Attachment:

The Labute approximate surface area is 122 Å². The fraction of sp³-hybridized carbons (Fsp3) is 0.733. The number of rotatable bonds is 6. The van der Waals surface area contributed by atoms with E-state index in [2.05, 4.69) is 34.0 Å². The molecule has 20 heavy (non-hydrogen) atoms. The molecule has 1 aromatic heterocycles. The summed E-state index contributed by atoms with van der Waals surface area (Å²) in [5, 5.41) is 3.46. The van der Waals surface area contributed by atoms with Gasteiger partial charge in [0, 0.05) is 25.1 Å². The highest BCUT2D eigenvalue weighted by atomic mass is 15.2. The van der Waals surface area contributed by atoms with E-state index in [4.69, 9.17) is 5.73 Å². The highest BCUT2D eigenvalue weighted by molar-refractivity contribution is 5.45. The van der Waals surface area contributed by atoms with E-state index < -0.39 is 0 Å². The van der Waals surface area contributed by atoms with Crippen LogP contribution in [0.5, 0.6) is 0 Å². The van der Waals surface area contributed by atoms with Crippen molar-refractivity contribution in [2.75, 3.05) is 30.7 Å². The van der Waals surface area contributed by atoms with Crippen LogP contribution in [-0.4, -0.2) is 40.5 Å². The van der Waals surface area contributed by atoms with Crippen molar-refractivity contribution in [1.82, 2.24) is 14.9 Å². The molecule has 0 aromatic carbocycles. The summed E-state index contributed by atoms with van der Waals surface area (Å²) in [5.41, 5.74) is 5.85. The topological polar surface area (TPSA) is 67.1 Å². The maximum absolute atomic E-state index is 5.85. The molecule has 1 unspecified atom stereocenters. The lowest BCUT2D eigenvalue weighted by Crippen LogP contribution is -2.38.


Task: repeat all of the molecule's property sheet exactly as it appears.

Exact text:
The Labute approximate surface area is 122 Å². The fraction of sp³-hybridized carbons (Fsp3) is 0.733. The number of rotatable bonds is 6. The van der Waals surface area contributed by atoms with E-state index in [2.05, 4.69) is 34.0 Å². The molecule has 20 heavy (non-hydrogen) atoms. The molecule has 1 aromatic heterocycles. The summed E-state index contributed by atoms with van der Waals surface area (Å²) in [5, 5.41) is 3.46. The van der Waals surface area contributed by atoms with Gasteiger partial charge in [0, 0.05) is 25.1 Å². The highest BCUT2D eigenvalue weighted by atomic mass is 15.2. The van der Waals surface area contributed by atoms with E-state index in [4.69, 9.17) is 5.73 Å². The highest BCUT2D eigenvalue weighted by molar-refractivity contribution is 5.45. The van der Waals surface area contributed by atoms with E-state index < -0.39 is 0 Å². The van der Waals surface area contributed by atoms with Crippen LogP contribution in [0.5, 0.6) is 0 Å². The van der Waals surface area contributed by atoms with Crippen molar-refractivity contribution in [2.75, 3.05) is 30.7 Å². The van der Waals surface area contributed by atoms with Crippen LogP contribution in [-0.4, -0.2) is 40.5 Å². The van der Waals surface area contributed by atoms with Crippen molar-refractivity contribution in [1.82, 2.24) is 14.9 Å². The molecule has 0 aromatic carbocycles. The summed E-state index contributed by atoms with van der Waals surface area (Å²) in [5.41, 5.74) is 5.85. The topological polar surface area (TPSA) is 67.1 Å². The maximum absolute atomic E-state index is 5.85. The molecule has 1 unspecified atom stereocenters. The lowest BCUT2D eigenvalue weighted by Crippen LogP contribution is -2.38.